After reading my weekly The City Cook™ Newsletter, I did a little reality check, and thought it might be a good time to add a few notes about being a home cook everyday.
Since I love all things having to do with food, sometimes I forget not everyone is like that. Even if I’m just cooking for myself, I’m still having fun with it. Usually when I go to the grocery store, I consider it a challenge, a hunt for ingredients I can do something interesting with. I look for specials and what’s fresh and looks good, and then I start formulating a plan. Some of the time when I’m cooking for a client I might have a few things in mind, but generally I shop for them the same way I shop for myself. Sometimes I show up at a client’s house, open the refrigerator, open the freezer, and wait for inspiration! Usually it comes, but sometimes not, then I scramble, look at a few recipes, and pray for an idea. When I don’t get one, I fall back on what I’m sure will work. I have one client I know will be ecstatic with any kind of quesadilla and any kind of croquette. And now you know the reason I always have a well stocked pantry (wherever I cook), it gives me flexibility and the ability to be off my game a little!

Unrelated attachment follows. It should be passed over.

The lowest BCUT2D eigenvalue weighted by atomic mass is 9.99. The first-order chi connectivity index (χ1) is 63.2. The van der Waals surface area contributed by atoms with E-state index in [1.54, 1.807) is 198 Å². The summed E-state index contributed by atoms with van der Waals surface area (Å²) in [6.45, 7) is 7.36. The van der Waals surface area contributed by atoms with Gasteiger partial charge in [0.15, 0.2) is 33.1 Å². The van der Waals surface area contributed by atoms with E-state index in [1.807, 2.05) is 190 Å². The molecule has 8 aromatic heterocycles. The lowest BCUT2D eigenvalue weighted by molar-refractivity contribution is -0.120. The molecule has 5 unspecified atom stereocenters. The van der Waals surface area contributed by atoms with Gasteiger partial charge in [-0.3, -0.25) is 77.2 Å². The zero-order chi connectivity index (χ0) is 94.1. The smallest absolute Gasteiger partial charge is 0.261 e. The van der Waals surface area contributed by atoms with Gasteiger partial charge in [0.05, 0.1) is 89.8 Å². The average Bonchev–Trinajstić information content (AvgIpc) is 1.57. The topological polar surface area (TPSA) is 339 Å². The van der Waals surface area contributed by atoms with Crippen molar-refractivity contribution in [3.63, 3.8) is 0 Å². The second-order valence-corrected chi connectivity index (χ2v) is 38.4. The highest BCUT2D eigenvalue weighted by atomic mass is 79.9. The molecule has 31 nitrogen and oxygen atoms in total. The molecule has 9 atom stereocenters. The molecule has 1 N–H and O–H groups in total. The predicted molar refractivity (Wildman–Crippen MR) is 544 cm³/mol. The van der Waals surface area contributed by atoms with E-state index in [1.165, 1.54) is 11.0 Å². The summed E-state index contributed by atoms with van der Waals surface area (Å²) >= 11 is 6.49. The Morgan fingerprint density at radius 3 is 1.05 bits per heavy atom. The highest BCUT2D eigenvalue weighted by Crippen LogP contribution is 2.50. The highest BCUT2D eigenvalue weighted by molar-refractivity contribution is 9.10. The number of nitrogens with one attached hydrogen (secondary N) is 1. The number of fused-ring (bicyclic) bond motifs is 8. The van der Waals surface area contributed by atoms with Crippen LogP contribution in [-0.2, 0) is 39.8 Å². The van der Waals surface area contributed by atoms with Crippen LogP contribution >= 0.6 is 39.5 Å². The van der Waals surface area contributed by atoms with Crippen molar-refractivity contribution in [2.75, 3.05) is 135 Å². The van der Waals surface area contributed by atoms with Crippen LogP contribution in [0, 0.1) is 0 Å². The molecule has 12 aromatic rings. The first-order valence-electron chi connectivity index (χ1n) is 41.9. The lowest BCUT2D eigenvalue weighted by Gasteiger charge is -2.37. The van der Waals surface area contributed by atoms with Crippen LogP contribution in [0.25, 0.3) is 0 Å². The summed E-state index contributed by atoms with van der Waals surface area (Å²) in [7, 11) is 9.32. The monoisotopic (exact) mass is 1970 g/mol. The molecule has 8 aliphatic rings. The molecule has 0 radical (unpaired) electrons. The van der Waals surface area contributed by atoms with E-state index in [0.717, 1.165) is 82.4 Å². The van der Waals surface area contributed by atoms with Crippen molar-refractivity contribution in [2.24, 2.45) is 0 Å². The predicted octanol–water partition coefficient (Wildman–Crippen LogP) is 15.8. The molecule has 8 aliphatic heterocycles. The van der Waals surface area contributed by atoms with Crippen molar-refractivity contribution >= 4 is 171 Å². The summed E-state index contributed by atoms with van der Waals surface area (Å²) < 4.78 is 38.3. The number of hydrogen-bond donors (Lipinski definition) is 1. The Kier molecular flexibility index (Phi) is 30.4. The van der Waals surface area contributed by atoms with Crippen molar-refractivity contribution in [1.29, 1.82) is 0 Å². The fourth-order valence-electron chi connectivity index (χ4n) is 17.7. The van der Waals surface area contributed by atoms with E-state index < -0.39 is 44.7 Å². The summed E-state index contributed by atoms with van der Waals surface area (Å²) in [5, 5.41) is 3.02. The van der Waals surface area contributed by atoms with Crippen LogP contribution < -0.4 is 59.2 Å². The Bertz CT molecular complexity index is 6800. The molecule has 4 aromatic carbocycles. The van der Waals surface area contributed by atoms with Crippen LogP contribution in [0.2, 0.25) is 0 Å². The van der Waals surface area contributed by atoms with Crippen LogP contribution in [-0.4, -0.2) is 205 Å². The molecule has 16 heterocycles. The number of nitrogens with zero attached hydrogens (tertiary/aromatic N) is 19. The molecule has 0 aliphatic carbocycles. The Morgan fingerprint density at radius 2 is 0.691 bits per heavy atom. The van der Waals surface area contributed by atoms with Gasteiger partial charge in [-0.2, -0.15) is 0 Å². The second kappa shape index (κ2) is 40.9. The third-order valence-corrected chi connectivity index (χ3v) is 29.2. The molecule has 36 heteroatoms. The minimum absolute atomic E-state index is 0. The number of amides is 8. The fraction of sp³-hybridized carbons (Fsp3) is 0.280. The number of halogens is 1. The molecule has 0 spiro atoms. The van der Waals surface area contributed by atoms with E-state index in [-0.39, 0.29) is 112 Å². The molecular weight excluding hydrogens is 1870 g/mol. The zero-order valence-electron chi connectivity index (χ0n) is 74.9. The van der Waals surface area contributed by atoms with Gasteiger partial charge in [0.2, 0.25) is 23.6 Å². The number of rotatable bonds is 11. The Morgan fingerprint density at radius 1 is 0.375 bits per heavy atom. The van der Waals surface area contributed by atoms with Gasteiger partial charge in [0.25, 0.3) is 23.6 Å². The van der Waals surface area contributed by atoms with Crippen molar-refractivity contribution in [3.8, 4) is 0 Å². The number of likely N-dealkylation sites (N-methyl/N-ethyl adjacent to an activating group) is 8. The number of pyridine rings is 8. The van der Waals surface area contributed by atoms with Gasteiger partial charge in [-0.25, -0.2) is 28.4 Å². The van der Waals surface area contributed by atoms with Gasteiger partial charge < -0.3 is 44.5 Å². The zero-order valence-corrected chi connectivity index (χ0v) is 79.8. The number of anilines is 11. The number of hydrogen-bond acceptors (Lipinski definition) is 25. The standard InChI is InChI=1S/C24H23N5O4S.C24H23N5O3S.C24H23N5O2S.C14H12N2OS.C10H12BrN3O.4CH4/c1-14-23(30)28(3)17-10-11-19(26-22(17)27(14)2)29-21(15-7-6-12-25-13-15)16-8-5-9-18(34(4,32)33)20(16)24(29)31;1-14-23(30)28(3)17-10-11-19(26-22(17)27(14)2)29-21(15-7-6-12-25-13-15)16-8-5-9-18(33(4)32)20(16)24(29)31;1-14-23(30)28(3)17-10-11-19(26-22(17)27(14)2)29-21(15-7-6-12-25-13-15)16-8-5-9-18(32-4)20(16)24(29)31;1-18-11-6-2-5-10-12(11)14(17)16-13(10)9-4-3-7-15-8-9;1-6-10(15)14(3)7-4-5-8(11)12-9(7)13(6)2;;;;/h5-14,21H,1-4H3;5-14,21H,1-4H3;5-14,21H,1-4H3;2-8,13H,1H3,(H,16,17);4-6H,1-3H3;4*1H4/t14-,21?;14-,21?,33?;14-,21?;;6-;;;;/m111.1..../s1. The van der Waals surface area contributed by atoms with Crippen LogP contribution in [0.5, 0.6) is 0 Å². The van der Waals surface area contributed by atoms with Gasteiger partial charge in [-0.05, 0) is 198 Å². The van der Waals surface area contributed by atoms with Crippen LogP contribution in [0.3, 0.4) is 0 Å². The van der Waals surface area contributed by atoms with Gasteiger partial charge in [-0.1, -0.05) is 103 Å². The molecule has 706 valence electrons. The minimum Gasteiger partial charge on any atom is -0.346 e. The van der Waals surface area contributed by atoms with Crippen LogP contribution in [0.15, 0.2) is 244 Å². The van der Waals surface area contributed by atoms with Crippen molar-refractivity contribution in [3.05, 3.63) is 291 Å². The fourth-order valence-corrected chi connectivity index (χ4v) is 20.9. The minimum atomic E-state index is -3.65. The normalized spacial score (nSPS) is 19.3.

Do I have failures in the kitchen? You bet I do. I have my share of throwing things out or converting them into something else, such as a horribly failed chicken dish that I made into tortilla soup because it already had tomatoes in it. Or like last week, I tried to make deviled eggs for a client. They were the last thing I was making before I was gone for the day. All I can say is she had reheated soft boiled eggs this past weekend. I couldn’t believe I had screwed up something so simple! None of that ever discourages me, because I expect failures to be part of the process.
Here’s an excerpt from The City Cook™
Christopher Kimball, founder and editor of the America’s Test Kitchen — the PBS program, Cook’s Illustrated Magazine, Cook’s Country Magazine, the new America’s Test Kitchen radio program, and dozens of fabulous cookbooks makes a compelling case for not trying to cook everything. He says you can never become a good cook unless you develop your own repertoire of recipes. We each need a repertoire of a about 25 dishes (not menus) that we know by heart, cook without a recipe, and can happily cook and eat over and over again. This doesn’t stop us from experimenting and learning new dishes or chasing a recipe that will duplicate a memorable restaurant meal. But a recipe repertoire it is the core of our cooking confidence and it is the means to being happy and successful in our kitchens.